By "sound bite politics", I refer to politicians and the public being caught up in slogans, quotable quotes and one-liners, thereby perhaps reducing, if not trivialising, serious and complex issues into mere sound bites.

Also, in light of how Twitter perhaps thrive on its ability to provide real-time, if not instant, updates, I am concerned that we may start to unrealistically, if not unfairly, demand continuous real-time/instant updates and responses from politicians on issues that may require long and serious consideration.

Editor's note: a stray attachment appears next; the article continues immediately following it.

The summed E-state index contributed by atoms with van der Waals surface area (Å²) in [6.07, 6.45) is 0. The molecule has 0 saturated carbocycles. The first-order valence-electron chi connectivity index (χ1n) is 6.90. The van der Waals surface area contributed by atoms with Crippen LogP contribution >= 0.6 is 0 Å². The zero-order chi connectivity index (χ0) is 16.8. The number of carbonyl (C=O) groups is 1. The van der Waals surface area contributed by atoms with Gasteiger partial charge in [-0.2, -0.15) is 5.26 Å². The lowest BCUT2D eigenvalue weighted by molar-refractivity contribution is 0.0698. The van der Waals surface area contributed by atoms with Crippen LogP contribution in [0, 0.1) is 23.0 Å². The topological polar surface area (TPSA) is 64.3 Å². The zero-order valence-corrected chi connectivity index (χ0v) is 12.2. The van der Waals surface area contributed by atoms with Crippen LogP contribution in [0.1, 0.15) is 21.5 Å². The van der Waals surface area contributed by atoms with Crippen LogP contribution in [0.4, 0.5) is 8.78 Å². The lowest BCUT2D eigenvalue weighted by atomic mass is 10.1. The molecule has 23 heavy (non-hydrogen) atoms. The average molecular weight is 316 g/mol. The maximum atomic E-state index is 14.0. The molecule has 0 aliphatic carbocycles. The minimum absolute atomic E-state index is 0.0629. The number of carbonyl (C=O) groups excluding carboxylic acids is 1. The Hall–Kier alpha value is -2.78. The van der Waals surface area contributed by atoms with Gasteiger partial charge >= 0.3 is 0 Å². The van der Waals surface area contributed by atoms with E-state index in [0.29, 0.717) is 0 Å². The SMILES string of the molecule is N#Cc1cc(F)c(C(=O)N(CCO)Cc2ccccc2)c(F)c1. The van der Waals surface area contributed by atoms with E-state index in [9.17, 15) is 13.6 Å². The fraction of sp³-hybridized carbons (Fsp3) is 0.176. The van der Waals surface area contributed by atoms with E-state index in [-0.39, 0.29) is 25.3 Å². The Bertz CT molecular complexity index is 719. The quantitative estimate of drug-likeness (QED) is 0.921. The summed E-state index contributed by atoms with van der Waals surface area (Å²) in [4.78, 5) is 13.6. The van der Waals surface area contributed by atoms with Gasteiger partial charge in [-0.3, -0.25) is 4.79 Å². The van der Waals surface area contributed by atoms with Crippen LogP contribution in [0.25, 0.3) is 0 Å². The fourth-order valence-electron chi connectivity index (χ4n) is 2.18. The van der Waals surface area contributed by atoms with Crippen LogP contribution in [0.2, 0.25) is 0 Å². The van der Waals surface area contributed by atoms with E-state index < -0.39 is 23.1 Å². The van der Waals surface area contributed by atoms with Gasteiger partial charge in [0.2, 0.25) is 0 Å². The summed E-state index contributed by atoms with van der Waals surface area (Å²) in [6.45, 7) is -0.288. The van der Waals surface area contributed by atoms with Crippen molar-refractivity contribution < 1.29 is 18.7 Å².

Of course, there may be those of you all who may argue that "sound bite politics" is already in place in Singapore. But if so, I suppose Twitter, with its 140 characters limit, would perhaps exacerbate people's fixation with sound bites.

And, of course, some of you all may argue that "brevity is the soul of wit" and Twitter would force politicians to stop giving long-winded speeches and answers (or non-answers) but to start giving more precise and concise statements; we have enough of politicians who indulge in circumlocution, haven't we?

However, while I also am no fan of overly-verbose politicians, I, at the same time, am in agreement with this statement of Albert Einstein: "Make everything as simple as possible, but not simpler". And thus, I am concerned that Twitter would perhaps not only make issues as simple as possible to understand but also over-simplify complicated issues.